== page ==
Gerry and Brian end up on an orange farm from where they hitch a lift with a biker group back to Gibraltar and tell Sandra of the connection between Fletcher and Truman and the fact that ...
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Gerry and Brian end up on an orange farm from where they hitch a lift with a biker group back to Gibraltar and tell Sandra of the connection between Fletcher and Truman and the fact that Danny Bossano's father Levy met Fletcher just before he died. Levy is tight-lipped as to why he has thirty grand in the house, Truman explaining to Sandra that the thirty grand was actually Fletcher's casino winnings. Meanwhile Gerry and Brian discover that Danny drew many pictures of his friends, the sons of soldiers, one of whom was a young Sinclair, who describes Danny's accidental death. Levy then unmasks Christian's killer who had been paying him to keep quiet. Back home Brian faces his tribunal but Embleton, the man he blames for Anthony Kaye's death in custody, drops charges against him and he is exonerated. However Brian secretly tapes a confession from Embleton as to what really happened and gives the tape to Kaye's mother.Written by
don @ minifie-1
In the meeting with the Royal Navy Cmdr Adam Sinclair, on his left shoulder epaulette, the rank slide is on upside down. See more »
Gibraltar is not, and has never been, a separate country. It is currently (and was in 1982) a territory of the United Kingdom. Brian Lane is normally too precise to make such a simple mistake. See more »
Supt Raphael Cruz:
There hasn't been a murder on The Rock in seven years, and within twelve hours of you showing up we're pulling a body out of the water.
They think we've broken your winning streak, huh?
See more »
Have always been a big fan of detective/mystery shows from a fairly young age, well since starting secondary school.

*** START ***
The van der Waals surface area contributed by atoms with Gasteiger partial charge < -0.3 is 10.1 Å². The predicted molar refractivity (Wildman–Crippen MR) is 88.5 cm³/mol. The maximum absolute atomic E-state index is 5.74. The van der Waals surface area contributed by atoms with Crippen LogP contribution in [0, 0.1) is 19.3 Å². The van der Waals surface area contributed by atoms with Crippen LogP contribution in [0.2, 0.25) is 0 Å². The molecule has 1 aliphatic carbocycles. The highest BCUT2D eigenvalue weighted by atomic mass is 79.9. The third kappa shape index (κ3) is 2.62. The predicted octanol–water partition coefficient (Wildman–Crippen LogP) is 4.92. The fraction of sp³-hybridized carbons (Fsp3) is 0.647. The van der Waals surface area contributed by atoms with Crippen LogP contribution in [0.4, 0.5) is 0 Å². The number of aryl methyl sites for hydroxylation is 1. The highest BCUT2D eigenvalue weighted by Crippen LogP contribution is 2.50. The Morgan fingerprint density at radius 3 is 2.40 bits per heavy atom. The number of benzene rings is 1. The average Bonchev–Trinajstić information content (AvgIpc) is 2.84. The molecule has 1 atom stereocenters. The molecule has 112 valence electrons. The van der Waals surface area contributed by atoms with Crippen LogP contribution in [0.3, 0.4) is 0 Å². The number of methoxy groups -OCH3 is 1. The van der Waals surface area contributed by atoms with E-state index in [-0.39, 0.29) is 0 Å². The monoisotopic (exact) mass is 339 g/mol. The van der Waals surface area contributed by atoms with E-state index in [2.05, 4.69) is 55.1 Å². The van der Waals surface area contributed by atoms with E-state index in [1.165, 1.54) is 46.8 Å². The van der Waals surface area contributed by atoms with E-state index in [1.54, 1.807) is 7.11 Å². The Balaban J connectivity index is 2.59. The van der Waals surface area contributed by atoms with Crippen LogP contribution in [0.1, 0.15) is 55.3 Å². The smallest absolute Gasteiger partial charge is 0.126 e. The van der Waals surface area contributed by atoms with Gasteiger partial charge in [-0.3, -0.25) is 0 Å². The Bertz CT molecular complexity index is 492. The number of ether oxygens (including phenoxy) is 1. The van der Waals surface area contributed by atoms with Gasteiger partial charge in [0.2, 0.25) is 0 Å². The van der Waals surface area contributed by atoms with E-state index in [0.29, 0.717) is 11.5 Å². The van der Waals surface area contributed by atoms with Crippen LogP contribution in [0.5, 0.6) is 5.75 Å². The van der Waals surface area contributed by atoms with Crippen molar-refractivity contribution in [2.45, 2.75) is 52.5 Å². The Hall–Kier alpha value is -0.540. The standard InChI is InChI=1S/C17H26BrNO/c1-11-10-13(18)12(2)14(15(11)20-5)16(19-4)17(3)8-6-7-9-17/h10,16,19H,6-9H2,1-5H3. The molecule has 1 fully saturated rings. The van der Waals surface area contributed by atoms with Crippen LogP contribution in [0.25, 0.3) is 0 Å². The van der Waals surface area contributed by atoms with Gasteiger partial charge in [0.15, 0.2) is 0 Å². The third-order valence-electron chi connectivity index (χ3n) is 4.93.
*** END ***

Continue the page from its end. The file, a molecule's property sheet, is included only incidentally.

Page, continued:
'Inspector Morse', 'A Touch of Frost', 'Midsomer Murders' (in its prime), 'Law and Order', 'Inspector George Gently', 'Criminal Minds', 'Murder She Wrote', you name them to name a few. 'New Tricks' has also been a favourite from the start (despite not being the same without the original cast in recent years). Although it can be corny at times (in an endearing sort of way) it has always been perfect for helping me relax in the evenings. Something that was needed during all the hard times endured in school.
Both parts of the two-part "The Rock" are among the best episodes of the later seasons and definitely the high-point of Season 10, would go as far to say they are high-points of 'New Tricks' overall too. "The Rock: Part Two" continues the entertaining, emotional and hugely intriguing quality of the first part, and excels in balancing all three brilliantly and excelling just as much making them very believable individually. It also gives the feeling that making "The Rock" two parts was justified, with the case being as jam-packed and complex as it is.
The story keeps one guessing and on their toes and it ties everything up beautifully with a solution that rings true. The highlight is Brian's climactic confrontation at the hearing, one of the greatest scenes of the show with some of its best acting.
As said Jack is much missed and added a huge part to 'New Tricks', but luckily Steve is a nice addition settled in incredibly well, he feels part of the team and it is like he has been there for longer. The dynamic in the team feels more settled and accepting generally and Denis Lawson continues to add a good deal in his own way.
Visually, "The Rock: Part Two" is slick and stylish as ever. The music is a good fit and the theme song (sung with gusto by none other by Dennis Waterman himself) is one of the catchiest for any detective/mystery show and of any show in the past fifteen years or so.
Writing is intelligent, thought-provoking and classy, while also being very funny in a gentle but sparkling way and high up in the entertainment value. This is all mixed adeptly with a moving seriousness without being overly so that it doesn't feel like 'New Tricks'.
A huge part of 'New Tricks' appeal is the chemistry, which is so entertaining and charming with some nice tension. Especially good is the chemistry between Sandra and Brian.
Denis Lawson has settled in very well, while Amanda Redman balances authoritative boss and loyal friend/colleague beautifully and Dennis Waterman brings levity and grit. The supporting cast are also solid. It, and the second part, is Alun Armstrong's episode though, Armstrong's superb balance of comic timing and pathos was always one of 'New Tricks' consistently best elements and all that can be seen, as well as a wider emotional range than before which Armstrong conveys in an utterly transfixing way, especially at the end.
Overall, brilliant. 10/10 Bethany Cox
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